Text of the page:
produce more than the amount we require.” 

Dr. Neal Barnard, President of the Physician's Committee for Responsible Medicine recommends against egg consumption

Dr. Neal Barnard, President of the Physician's Committee for Responsible Medicine recommends against egg consumption

In the July 2015 Atherosclerosis journal, a study – Egg Consumption and Coronary Artery
Calcification In Asymptomatic Men and Women
 – linked egg consumption with an increased risk
for developing heart disease. Researchers monitored the diets of 23,417 South Koreans participating in
the Kangbuk Samsung Health Study, finding heart disease risk increased incrementally with egg
intake. Those who ate the most eggs had 80 per cent higher coronary artery calcium scores – a
measure of heart disease risk. 

In an October 2015 study published in StrokeAssociation of Dietary Protein Consumption
With Incident Silent Cerebral Infarcts and Stroke: The ARIC Study
 – researchers followed the
diets of 11,601 participants from the Atherosclerosis Risk in Communities (ARIC) Study and
monitored protein sources and stroke incidence rates. Their findings indicate those who consumed the
most eggs had a 41 per cent increased risk for hemorrhagic stroke. 

In an April 2013 meta-analysis published in AtherosclerosisEgg Consumption and Risk Of
Cardiovascular Diseases and Diabetes: A Meta-Analysis
 – researchers screened 14 studies,
finding those who consumed the most eggs had a 19 per cent increased risk for developing
cardiovascular disease and 68 per cent increased risk for diabetes. Study subjects who were
previously diagnosed with diabetes increased their risk for developing heart disease by 83
per cent after eating eggs. 

According to leading plant-based physician and author Dr Michael Greger: “Of all the cancers, egg consumption was most tightly correlated with breast cancer risk.
Those eating more than a half an egg a day were found to have nearly three times the odds of breast
cancer compared to those that stayed away from eggs entirely.” 

In addition to breast cancer, eating eggs also leads to the formation of prostate cancer. In a
study published in the December 2011 Cancer Prevention Research journal – Egg, Red Meat, and
Poultry Intake and Risk of Lethal Prostate Cancer in the Prostate Specific Antigen-Era: Incidence
and Survival
– results found men who consumed 2.5 or more eggs per week had an 81
per cent increased risk of developing lethal prostate cancer, compared with men who consumed less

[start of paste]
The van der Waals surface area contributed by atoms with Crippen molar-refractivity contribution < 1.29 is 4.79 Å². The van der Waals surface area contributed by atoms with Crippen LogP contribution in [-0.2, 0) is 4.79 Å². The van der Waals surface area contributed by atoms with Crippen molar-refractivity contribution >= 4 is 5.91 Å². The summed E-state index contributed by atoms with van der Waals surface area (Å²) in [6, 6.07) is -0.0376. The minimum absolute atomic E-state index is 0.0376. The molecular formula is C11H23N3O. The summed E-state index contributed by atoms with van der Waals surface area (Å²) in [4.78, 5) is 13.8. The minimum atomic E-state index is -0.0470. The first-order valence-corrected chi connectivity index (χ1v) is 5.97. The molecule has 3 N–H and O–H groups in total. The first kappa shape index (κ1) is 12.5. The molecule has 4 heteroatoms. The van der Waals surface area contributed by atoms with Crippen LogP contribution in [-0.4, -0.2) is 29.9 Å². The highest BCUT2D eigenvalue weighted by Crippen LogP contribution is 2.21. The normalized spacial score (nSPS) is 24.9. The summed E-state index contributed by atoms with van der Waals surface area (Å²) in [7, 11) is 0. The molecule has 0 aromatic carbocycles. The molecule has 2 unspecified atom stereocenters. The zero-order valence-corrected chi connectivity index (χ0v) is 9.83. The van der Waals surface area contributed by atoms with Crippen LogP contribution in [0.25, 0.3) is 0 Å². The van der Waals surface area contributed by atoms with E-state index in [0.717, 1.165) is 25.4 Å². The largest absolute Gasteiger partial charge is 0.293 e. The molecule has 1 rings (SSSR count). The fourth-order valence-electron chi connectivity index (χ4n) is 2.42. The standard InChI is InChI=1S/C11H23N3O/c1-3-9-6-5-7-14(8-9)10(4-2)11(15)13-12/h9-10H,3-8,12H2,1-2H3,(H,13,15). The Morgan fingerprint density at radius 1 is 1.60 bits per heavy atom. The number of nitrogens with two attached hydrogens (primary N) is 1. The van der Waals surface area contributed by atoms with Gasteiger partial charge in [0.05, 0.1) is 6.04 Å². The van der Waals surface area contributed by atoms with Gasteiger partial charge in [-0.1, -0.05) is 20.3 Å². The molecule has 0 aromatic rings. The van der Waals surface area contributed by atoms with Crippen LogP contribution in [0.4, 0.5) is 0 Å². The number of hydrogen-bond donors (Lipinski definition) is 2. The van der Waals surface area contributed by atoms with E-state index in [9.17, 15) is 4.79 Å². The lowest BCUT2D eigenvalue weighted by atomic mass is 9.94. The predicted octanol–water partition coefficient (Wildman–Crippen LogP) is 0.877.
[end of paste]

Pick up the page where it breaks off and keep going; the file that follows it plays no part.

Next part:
than 0.5 eggs per week. Cancer of the prostate is believed to be associated with high levels of animal derived
choline from eggs, and androgen that is found in the yolks. 

In Dr. Michael Greger’s 2012 presentation (shown above), Uprooting the Leading Causes of Death, he
points out the Harvard Heath Study's competing risks analysis. By comparing risks of one bad habit
with how health depleting the effects are of another, researchers are able to draw up many scenarios
displaying how damaging our lifestyle choices can be. After a 35 year follow-up, the research
team found enough evidence to determine the amount of cholesterol from consuming one egg per day
will cut a woman's life short as much as smoking five cigarettes a day for 15 years. 

Contrary to what the American Egg Board would like for us to believe about their product,
there is overwhelming scientific evidence warning us about the dangers of egg consumption. 

Our best
sources for protein come from amino acid-rich food sources. Raw fruits, vegetables, sea vegetables,
and sprouts contain an abundance of amino acids. Because we create proteins from the amino acids in
plants, it should be noted that we are getting enough protein when we eat fruits, vegetables, nuts,
seeds, edible flowers, and seaweeds in the right combinations. 

Whole, plant-based foods are the solution

Whole, plant-based foods are the solution

Eggs are not a healthy choice for
obtaining protein.
Soaking raw nuts and seeds increases their amino acid content and helps the nutrients
contained within become more bioavailable. 

Knowing this, healthy eaters often soak their nuts and
seeds before ingesting them. Beyond soaking the seeds, you can also let them grow into germinates –
where a small root begins to appear – and further into sprouts – which is when the leaf formation
begins. Seed sprouts contain higher mineral, protein, and vitamin content than the ungerminated
seeds.
In addition to containing beneficial nutrients, edible raw plant matter – especially greens and
seaweed – protects calcium stores and adds alkalinity to the body. 

These foods can help reverse
acidosis, clearing up the mucus and plaque that has accumulated from years of eating cooked oil
residues and animal-derived foods.